When TigerBlog travels outside the U.S., he likes to learn as much as he can about the country he's in. He got a really good feel for the entire country of Costa Rica four years ago, when Princeton did more than just go to the usual tourist resort spots.

Portugal isn't huge - Pennsylvania has about 1.5 times as many square miles - but the Princeton team won't be able to see it all. There's the first half of the trip in the Algarve, and the second half in Portugal. Still, that should be enough to get a real sense of so many different parts of the country, including its landscape, geography, people and of course history.

TigerBlog loves that kind of stuff, and he so he hung on pretty much every word Helena was saying. And he learned a lot, which is good.

He also loves the ocean, though. He gets that from his Jersey Shore roots, he supposes.

And so Lagos was a very good spot for him. Helena took the team through the town squares, crammed with shops and restaurants. TigerBlog checked out most of the menus he saw, trying to figure what he would eat if he stopped in. He possibly gets that from FatherBlog.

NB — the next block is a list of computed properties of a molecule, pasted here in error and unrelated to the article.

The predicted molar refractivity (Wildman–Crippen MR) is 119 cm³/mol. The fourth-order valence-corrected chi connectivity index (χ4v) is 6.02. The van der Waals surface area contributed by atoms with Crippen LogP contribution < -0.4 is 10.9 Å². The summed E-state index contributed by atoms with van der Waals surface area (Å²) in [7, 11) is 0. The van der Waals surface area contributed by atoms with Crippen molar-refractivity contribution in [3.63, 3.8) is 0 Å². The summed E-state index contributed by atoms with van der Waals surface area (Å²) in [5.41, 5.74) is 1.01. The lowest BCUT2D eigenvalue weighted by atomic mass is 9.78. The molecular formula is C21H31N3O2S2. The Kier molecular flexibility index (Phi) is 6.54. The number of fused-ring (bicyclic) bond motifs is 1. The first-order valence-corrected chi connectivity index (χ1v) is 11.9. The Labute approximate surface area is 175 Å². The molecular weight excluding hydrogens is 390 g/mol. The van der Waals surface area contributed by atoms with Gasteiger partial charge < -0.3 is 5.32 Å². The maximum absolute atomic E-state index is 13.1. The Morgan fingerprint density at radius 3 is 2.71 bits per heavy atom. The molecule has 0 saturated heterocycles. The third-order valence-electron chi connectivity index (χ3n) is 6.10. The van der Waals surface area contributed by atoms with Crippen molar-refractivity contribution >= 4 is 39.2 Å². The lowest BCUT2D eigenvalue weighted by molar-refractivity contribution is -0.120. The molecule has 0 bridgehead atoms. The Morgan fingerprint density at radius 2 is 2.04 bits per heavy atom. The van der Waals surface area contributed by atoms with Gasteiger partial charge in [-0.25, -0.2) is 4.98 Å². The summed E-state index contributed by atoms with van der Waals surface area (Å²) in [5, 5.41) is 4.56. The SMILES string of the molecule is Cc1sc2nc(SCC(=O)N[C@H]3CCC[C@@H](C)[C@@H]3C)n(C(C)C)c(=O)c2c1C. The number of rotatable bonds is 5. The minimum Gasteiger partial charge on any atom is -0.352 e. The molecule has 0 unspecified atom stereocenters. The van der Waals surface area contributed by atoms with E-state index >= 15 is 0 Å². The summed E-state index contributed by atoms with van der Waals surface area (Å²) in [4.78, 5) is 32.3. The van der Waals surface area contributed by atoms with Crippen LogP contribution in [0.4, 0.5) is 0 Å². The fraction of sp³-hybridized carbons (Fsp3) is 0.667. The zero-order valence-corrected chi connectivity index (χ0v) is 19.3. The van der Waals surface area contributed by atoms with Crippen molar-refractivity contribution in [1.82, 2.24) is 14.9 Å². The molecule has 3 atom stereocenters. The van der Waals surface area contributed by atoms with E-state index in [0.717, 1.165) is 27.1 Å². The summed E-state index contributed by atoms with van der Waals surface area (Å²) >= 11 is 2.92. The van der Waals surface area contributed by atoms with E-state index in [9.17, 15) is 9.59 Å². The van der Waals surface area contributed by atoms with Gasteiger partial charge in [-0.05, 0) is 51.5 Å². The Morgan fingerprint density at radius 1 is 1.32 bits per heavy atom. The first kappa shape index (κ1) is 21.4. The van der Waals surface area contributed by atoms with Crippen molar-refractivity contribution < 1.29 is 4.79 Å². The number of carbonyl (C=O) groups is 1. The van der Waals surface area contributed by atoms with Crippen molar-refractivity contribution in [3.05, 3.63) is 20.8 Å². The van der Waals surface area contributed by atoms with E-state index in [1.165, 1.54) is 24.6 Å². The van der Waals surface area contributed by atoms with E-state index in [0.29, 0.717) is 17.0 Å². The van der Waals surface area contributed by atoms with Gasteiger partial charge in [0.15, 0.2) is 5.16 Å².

The Princeton group stopped off in one of the restaurants for lunch. It was, well, leisurely. The food was very good, especially the prosciutto and melon course, and TB had the swordfish, which was also very good.

After that, it was some free time in the town. TigerBlog, along with John McPhee, went the opposite way of everyone else, as they headed back to the square. TB and McPhee? They went to the seawall.

As you know, TigerBlog has never caught a fish in his life. As you know, Mr. McPhee has caught an ocean full.

The ocean comes into Lagos and is split by two walls that are separated by a longer distance than it looks. The side opposite where they were then goes off the public beach, which on this Monday afternoon was pretty busy.

Oh, TB should mention the weather. In a word, it was "perfect."

Anyway, there were a few fishermen on the side where TB and McPhee were. As the two walked, the conversation turned to fishing, and Mr. McPhee asked TB if he knew how to cast a line.

TB's response? He said that he knew what he was doing. It was the fish that John needed to talk to.